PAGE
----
The murder of a Casanova Golf Pro with Harlow's scissors at the local country club, disrupts the town's tradional annual 'Margaret Moffette Lea Pageant and Ball, where the debutants are displayed in period costumes.   Zinnia, Senator Jebediah James' wife, has been Harlow's patron and best word-of-mouth advertising has been held by the police in connection to the murder.  Harlow jumps in to help the pageant go on as scheduled, but she feels strongly that she must help Zinnia clear her good name.

This book is all about the web of secrets spun in people's lives.  Harlow is a descendent from Butch Cassidy and all the Cassidy women possess a special gift of some kind.  For Harlow, she can sew up the perfect dress that helps a person tangibly in their life.  But the Cassidy women try to keep their little gift/curse a secret.  But she is finding there are more Cassidy family secrets than she cares for.  As Harlow investigates the town's Casanova, she finds many secrets such as illegitimate children in the pedigreed families.  But there is one secret among them all that got the promiscuous golf pro killed.

I like Harlow, but she seems even busier in this book, which makes it hard to really get to know her much.  What does shine forth is her compassion for others.  Her mother seems even more flighty this time around which I am finding a bit annoying.  The potential love interest, Will Flores, is well portrayed. He is a compliment to Harlow thus far with just enough male flaws (come on, you know what I mean ;-) to make him realistic.  I think the author portrays the teens in the story particularly well.

The plot was not as obvious as you might imagine. The pacing maintained a sense of urgency when two elderly seamstresses are in danger, which also added complications to the storyline.  The sense of place was acutely present in every sentence, from dialect to the tradition of the pageant.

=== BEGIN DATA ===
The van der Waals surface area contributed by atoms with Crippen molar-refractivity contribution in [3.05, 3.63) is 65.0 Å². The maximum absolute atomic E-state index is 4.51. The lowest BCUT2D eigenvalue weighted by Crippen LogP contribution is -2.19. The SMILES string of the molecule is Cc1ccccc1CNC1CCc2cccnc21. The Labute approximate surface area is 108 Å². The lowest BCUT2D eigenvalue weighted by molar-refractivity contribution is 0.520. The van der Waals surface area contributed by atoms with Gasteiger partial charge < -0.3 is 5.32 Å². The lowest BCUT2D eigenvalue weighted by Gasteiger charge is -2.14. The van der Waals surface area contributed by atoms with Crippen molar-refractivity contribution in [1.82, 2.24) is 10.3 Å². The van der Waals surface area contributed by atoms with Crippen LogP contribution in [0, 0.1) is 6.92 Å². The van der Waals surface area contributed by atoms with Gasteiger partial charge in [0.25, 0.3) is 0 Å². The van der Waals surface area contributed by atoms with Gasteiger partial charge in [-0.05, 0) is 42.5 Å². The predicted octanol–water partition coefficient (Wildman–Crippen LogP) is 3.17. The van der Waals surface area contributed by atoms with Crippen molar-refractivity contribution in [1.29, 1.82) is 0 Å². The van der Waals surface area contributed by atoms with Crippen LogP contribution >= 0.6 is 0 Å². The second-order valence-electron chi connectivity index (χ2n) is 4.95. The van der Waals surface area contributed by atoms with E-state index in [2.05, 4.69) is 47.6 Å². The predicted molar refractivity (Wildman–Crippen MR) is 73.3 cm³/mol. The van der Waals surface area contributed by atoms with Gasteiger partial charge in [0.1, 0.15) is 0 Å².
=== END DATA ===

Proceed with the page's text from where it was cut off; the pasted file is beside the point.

The confrontation with the killer was tense and a little bit of a nail biter, but I have to admit that the killer's identity seemed to come from left field.  I liked that I did not anticipate who the killer was, but I also felt like there were no clues to indicate this person either - not even a teensy hint.  Which made me question if that was a cheat or just good writing.  Hmmmm.  Any thoughts readers?

Overall, I like the main character, the plot kept me reading and engaged, the setting was fully integrated, and the revealing of the killer was dramatic - so it met all my main criteria strongly.  The wrap-up successfully has me anxious for next book in the series.  I have been really burned out on books set in small southern towns lately, but this one is my only exception.  If you don't care for paranormal books, this book is primarily a cozy with only moderate paranormal touches.  


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Monday, June 4, 2012

Mystery & Crime Fiction Blog Carnival - June 2012

It is the first Monday of the month - time for another highly anticipated Blog Carnival.  Please help get the newsletter for the blog carnival more subscribers.  If a blog reviews mystery/suspense/thrillers occasionally then I would like to feature them.  I send the newsletter out once a month announcing the deadline for submitting to this blog carnival.  Multiple entries from a blog are welcome.  Now on to this month's blog carnival.  Click on the title or author's name to go to that link.

Police Procedural / PI Book Review

Booking Mama reviewed Guilt by Degrees by Marcia Clark 

Rivers I Have Known reviewed The No. 1 Ladies Detective Agency by Alexander McCall Smith.  A review of the first book of the very famous Precious Ramotswe series.

Amateur Sleuth / Cozy book Review

Mysteries and My Musings reviewed When Maidens Mourn by C.S. Harris, a historical amateur sleuth

Socrates' Book Reviews gives us Murder Buys a T-shirt by Christy Fifield

Mysteries and My Musings reviewed Wild Wild Death by Casey Daniels

Five Alarm Book Reviews gives us Welcome to Last Chance by Hope Ramsey

King's River Live Magazine reviewed Journey to Die For by Radine Trees Nehring

Mysteries and My Musings reviewed The Big Kitty by Claire Donally

Socrates' Book Reviews gives us Copycat Killing by Sofie Kelly

Lesa's Book Critiques reviewed A Simple Murder by Eleanor Kuhns

Five Alarm Book Reviews gives us Die Buying by Laura DiSilverio

Mysteries and My Musings reviewed A Fatal Fleece by Sally Goldenbaum, a Seaside Knitters mystery

Thriller/Suspense Fiction Book Review

Booking Mama reviewed Sacrilege by S.J. Parris

Tea Time with Marce reviewed the classic Rebecca by Daphne DuMaurier

S. Krishna's Books reviewed The Book of Lost Fragrances by M.J. Rose

Booking Mama reviewed The 500 by Matthew Quirk

Author Interview

~ ~ ~ ~ ~ ~ ~ ~ ~ ~ ~ ~ ~ ~ ~

A huge "Thank You" to all the wonderful bloggers out there who contributed to the carnival.  Keep them coming.

Let's make next month's Carnival even better. For more information on the specifics of the Carnival and how to submit your posts go here.
Submit your blog entry for next month's Carnival here: (

Spread the word far and wide!!!

Post a widget on your blog for this carnival here (